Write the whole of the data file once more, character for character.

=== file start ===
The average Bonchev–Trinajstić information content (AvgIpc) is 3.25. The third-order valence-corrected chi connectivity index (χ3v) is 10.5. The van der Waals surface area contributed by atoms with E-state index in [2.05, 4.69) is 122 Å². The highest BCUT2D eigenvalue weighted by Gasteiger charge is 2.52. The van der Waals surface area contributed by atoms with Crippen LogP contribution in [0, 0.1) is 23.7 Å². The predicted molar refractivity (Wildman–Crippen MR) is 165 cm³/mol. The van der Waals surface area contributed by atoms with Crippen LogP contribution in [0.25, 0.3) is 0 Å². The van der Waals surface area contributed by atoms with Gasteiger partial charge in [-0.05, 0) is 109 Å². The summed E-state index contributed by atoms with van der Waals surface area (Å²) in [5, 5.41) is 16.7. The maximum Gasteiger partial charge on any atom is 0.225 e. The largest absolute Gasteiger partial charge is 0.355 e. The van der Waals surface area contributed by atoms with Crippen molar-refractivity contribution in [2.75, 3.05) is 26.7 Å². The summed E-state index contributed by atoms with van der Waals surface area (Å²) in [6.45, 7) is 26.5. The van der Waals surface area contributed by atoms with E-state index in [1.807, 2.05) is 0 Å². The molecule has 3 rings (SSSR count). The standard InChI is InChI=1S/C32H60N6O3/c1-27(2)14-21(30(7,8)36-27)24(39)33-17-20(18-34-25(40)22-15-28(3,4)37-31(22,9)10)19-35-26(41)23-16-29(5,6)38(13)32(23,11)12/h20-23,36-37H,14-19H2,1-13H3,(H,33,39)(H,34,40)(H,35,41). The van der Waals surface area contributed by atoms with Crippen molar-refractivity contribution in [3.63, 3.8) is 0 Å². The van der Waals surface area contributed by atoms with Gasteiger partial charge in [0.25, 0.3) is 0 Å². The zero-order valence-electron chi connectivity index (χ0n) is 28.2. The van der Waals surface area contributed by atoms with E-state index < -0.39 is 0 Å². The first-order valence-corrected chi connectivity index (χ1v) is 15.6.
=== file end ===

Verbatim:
The average Bonchev–Trinajstić information content (AvgIpc) is 3.25. The third-order valence-corrected chi connectivity index (χ3v) is 10.5. The van der Waals surface area contributed by atoms with E-state index in [2.05, 4.69) is 122 Å². The highest BCUT2D eigenvalue weighted by Gasteiger charge is 2.52. The van der Waals surface area contributed by atoms with Crippen LogP contribution in [0, 0.1) is 23.7 Å². The predicted molar refractivity (Wildman–Crippen MR) is 165 cm³/mol. The van der Waals surface area contributed by atoms with Crippen LogP contribution in [0.25, 0.3) is 0 Å². The van der Waals surface area contributed by atoms with Gasteiger partial charge in [-0.05, 0) is 109 Å². The summed E-state index contributed by atoms with van der Waals surface area (Å²) in [5, 5.41) is 16.7. The maximum Gasteiger partial charge on any atom is 0.225 e. The largest absolute Gasteiger partial charge is 0.355 e. The van der Waals surface area contributed by atoms with Crippen molar-refractivity contribution in [2.75, 3.05) is 26.7 Å². The summed E-state index contributed by atoms with van der Waals surface area (Å²) in [6.45, 7) is 26.5. The van der Waals surface area contributed by atoms with E-state index in [1.807, 2.05) is 0 Å². The molecule has 3 rings (SSSR count). The standard InChI is InChI=1S/C32H60N6O3/c1-27(2)14-21(30(7,8)36-27)24(39)33-17-20(18-34-25(40)22-15-28(3,4)37-31(22,9)10)19-35-26(41)23-16-29(5,6)38(13)32(23,11)12/h20-23,36-37H,14-19H2,1-13H3,(H,33,39)(H,34,40)(H,35,41). The van der Waals surface area contributed by atoms with Crippen molar-refractivity contribution in [3.63, 3.8) is 0 Å². The van der Waals surface area contributed by atoms with Gasteiger partial charge in [0.25, 0.3) is 0 Å². The zero-order valence-electron chi connectivity index (χ0n) is 28.2. The van der Waals surface area contributed by atoms with E-state index < -0.39 is 0 Å². The first-order valence-corrected chi connectivity index (χ1v) is 15.6.